“A nation that continues year after year to spend more money on military defense than on programs of social uplift is approaching spiritual death.”
Claiming Their Rights: When Nuns, Social Workers, and Librarians Confront The Military Industrial Complex by Steve Clemens. September 11, 2009
It wasn’t the usual group of criminal defendants in Hennepin County’s Courtroom 14D this week where Judge Lloyd Zimmerman presided. Minnesota judges are used to facing defendants who have been charged with drunk driving, burglary, assault, and even murder. And it is a rare occurrence when defendants who face up to three months in jail agree to “stipulate to the facts” of the charges against them before any evidence is presented by the prosecutor. In fact, after the stipulation was entered into the court record, the prosecutor for the City of Eden Prairie rested her case.
After all, the stipulation said both the defense and the prosecution agreed to the “facts”: The nine defendants went on the property at 7480 Flying Cloud Drive on March 4, 2009; they had not been invited and, in fact, were asked to leave; they refused; and the police were summoned and arrested them on the charge of criminal trespass. Only one element of the case was disputed: did the defendants have a reasonable belief that they had a “claim of right” to be on that property despite the wishes of the owner?
The youngest defendant is 52. Three were nuns in their seventies. An elementary school librarian. A retired social worker. An environmental engineer. At least four defendants are grandparents. And not a lawyer among them – they chose to go “Pro-Se”, to defend themselves. An old saying is often heard in the halls of most law schools: “He who defends himself has a fool as a client”. But these defendants thought this was no laughing matter. They sat before their jurors facing fines and jail because of conscience and conviction.
It was where the alleged trespass occurred that holds the key to understanding their determined and principled resistance – the headquarters of the largest Minnesota-based military contractor, Alliant Techsystems. Some of the defendants in the courtroom had begun their protest of the manufacture of illegal, indiscriminate weapons (especially cluster bombs) in the 1960s when Honeywell made them. After nearly twenty years of protest, vigils, and arrests, Honeywell chose to spin off their weapons products into another company, Alliant Techsystems – which is often referred to as ATK, their abbreviation on the stock exchange. That is significant. There is a lot of money to be made in selling both bullets and high tech weapons to a nation whose military budget grossly outpaces the rest of the world. But ATK doesn’t stop there. It markets its deadly products to more than 40 other nations.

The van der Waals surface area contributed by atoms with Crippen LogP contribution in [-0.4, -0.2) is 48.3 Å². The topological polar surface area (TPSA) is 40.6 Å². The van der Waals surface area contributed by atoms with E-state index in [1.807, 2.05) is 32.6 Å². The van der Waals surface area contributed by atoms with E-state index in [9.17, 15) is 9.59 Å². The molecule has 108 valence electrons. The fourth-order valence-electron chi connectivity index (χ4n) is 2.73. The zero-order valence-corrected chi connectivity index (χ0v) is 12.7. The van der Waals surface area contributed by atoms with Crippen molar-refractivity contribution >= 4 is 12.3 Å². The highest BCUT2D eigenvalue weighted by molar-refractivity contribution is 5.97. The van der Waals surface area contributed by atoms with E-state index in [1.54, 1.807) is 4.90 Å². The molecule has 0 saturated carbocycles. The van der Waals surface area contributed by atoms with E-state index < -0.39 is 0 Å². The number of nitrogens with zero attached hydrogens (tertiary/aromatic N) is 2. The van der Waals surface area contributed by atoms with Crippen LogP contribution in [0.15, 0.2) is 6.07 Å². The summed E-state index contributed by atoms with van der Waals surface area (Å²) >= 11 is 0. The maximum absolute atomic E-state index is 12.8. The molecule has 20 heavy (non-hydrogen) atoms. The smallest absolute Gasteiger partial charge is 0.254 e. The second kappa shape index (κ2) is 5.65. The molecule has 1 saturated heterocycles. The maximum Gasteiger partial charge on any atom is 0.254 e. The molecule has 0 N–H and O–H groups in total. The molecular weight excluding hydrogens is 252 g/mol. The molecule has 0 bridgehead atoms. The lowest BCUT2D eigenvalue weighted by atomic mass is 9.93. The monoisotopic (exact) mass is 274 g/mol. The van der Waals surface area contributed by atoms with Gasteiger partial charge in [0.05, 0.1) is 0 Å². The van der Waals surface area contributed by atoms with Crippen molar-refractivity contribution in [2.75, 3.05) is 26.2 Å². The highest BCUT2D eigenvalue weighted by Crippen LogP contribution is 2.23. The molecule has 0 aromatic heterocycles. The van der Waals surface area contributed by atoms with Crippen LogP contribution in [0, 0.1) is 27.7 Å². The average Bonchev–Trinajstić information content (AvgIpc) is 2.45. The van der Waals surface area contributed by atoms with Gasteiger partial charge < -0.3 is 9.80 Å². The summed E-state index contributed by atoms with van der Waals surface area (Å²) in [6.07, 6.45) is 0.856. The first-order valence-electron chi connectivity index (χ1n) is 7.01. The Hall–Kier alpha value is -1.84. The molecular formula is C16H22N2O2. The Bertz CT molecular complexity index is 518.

Besides the deadly cluster bombs that one defendant told the jury “kills more children” when the “duds” are picked up by them thinking they might be toys, this war profiteer also makes depleted uranium munitions and land mines. Defendants testified about the effects of some of these weapons and cited International Treaties that ban their manufacture, sale, and use.
This is the lynchpin of the defendant’s case: did they have a “claim of right” to be on the property? The testimony from the stand connected the dots. The US Constitution states that treaties signed by our government become the “supreme” law of the land. The Hague and Geneva Conventions and the Nuremberg Tribunals signed by the U.S. declare weapons which are indiscriminate and kill civilians, damage the environment, and keep killing years after a conflict has ended are illegal. The Nuremberg Principles declare that “complicity” with war crimes and crimes against the peace or crimes against humanity is itself a crime. The defendants spoke about therefore having a solemn responsibility to take nonviolent action to try to prevent the manufacture, sale, and use of these illegal weapons.
What the defendants readily admit is on March 4th, they marched forth – right into the lobby of ATK carrying with them a notebook with the title: Employee Liability of Weapons Manufacturers Under International Law. They intended to hand this loose-leaf notebook to CEO Daniel Murphy or one of several other corporate officers and it contained a letter to him, sections of relevant International Treaties, and some case studies of weapons manufacturers who were prosecuted as war criminals under the Nuremberg Tribunals at the end of World War II. They requested to schedule a meeting with one of the corporate officials but were denied that as well. It was at that point they refused to leave.